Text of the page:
We became the proud foster parents of two girls a couple of weeks ago. R is eight years old and MR is ten. Both are moderately retarded, R being in worse shape than MR. We are doing respite for their usual foster mother, who has been in the hospital with pneumonia and will require several weeks to get back up to speed. To say it's been an interesting couple of weeks would be an understatement. Both girls have had a bit of adjustment to make, being in a house with four boys, plus both of these young ladies are, to put it nicely, big for their ages. MR is almost a foot and a half taller than J, and J will be thirteen in a few weeks. Can you say intimidation?
The Better Half has had a time of it with these additions. Usually, she would have said no if the agency had asked us to take them in, because we deal with medically fragile infants almost exclusively. However, not having a placement in almost five months makes her crazy. If she's not busy with children, she'll find other things to make her busy. Unfortunately, the other things she finds usually end up costing us a buttload of money. Just the other night, The Better Half and I actually had a short conversation about the kids. It went something like this:
TBH: Now I remember why I prefer to take babies instead of older kids.
Me: Let me guess . . . babies can't talk back?
(Sounds of World War III waft down from upstairs bedrooms)
TBH: (wearily) How'd you guess?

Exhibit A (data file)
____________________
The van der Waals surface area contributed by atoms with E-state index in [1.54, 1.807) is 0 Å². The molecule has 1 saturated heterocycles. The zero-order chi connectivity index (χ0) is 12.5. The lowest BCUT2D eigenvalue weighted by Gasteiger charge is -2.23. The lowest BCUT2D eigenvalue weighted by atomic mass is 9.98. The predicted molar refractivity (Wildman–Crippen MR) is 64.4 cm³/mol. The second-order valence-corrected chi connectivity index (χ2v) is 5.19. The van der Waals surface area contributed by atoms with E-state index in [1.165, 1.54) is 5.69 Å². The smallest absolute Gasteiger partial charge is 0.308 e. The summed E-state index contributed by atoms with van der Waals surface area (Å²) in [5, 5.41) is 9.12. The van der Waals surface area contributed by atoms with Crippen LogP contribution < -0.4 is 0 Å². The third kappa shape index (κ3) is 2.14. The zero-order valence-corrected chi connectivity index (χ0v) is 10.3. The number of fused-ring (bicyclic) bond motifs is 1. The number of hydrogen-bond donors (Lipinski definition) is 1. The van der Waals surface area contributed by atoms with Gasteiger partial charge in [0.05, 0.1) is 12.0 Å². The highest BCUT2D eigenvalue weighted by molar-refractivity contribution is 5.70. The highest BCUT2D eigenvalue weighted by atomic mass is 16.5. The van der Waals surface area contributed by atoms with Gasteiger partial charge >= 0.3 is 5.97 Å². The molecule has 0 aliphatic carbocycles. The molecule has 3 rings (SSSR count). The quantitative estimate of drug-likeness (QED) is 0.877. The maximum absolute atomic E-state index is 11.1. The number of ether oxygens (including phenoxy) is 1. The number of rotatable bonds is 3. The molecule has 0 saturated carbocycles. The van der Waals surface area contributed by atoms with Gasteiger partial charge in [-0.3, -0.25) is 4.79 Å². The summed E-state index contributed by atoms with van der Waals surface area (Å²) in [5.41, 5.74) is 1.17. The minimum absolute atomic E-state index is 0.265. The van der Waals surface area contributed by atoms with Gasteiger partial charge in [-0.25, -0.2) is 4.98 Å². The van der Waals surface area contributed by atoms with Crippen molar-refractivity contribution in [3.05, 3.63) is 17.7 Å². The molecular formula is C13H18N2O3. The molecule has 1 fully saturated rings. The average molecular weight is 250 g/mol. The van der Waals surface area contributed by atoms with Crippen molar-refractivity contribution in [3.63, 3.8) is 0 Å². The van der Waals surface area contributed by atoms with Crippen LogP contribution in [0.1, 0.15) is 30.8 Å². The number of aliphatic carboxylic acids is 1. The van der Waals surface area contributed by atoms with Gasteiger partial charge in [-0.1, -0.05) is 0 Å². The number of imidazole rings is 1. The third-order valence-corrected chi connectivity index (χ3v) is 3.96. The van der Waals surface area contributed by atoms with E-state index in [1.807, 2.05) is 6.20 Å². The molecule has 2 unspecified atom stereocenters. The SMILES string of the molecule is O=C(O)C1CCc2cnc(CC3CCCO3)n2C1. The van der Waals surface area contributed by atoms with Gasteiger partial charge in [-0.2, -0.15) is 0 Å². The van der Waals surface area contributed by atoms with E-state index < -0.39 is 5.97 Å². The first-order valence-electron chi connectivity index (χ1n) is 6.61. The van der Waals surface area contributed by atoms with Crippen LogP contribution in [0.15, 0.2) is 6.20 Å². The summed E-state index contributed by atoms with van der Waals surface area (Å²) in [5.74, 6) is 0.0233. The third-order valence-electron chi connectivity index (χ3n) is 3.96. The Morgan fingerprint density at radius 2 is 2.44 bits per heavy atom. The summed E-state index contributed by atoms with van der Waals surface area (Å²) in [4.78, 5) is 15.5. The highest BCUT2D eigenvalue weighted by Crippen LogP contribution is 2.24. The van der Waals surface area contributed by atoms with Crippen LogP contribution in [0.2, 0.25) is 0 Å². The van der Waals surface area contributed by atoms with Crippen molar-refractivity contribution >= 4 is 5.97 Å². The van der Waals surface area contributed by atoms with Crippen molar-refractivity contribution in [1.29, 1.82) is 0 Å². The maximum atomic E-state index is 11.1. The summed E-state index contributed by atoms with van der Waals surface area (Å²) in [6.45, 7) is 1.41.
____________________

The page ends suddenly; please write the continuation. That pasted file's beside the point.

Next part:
This, however, is not always the case. Take our smallest one, KC (please!) (Sorry, couldn't resist that one). KC is the three year old with extensive brain damage (caused when his mother's boyfriend decided that he would make a good football at three months of age). KC can't swallow, so he was being fed through a G-tube (for the uninformed, a G-tube is actually two parts: a "button" inserted into the stomach through the abdominal wall, and a bag/pump/tube combination that pushes liquid food into the stomach) up until about a year ago, when his reflux developed to the point he couldn't have anything on his stomach. So, the doctors inserted a J-tube (same as a G-tube above, except the J-tube is inserted into the small intestine, thereby bypassing the stomach). It must have worked, because the little bugger has gained almost 18 pounds in the last year. Anyway, KC has decided that he doesn't like the J-tube, so he keeps trying to grab the tube leading to the button and pull it out. This usually makes a mess, because when he pulls on the tube, he loosens the button and milk spills out around the button stem. (I'll explain how the button is inserted some other time.) This in turn soaks the bandage around the button, which necessitates changing the dressing, which in turn drives The Better Half nuts, especially after the third time in a day this happens. The discussions we've had about how to keep the little snot from disengaging his food source have been interesting, to say the least, not to mention nauseating at times. Not much progress yet, but something tells me I'll get home one night and find out that The Better Half has encased KC in a suit of armor. Wouldn't surprise me a whole lot.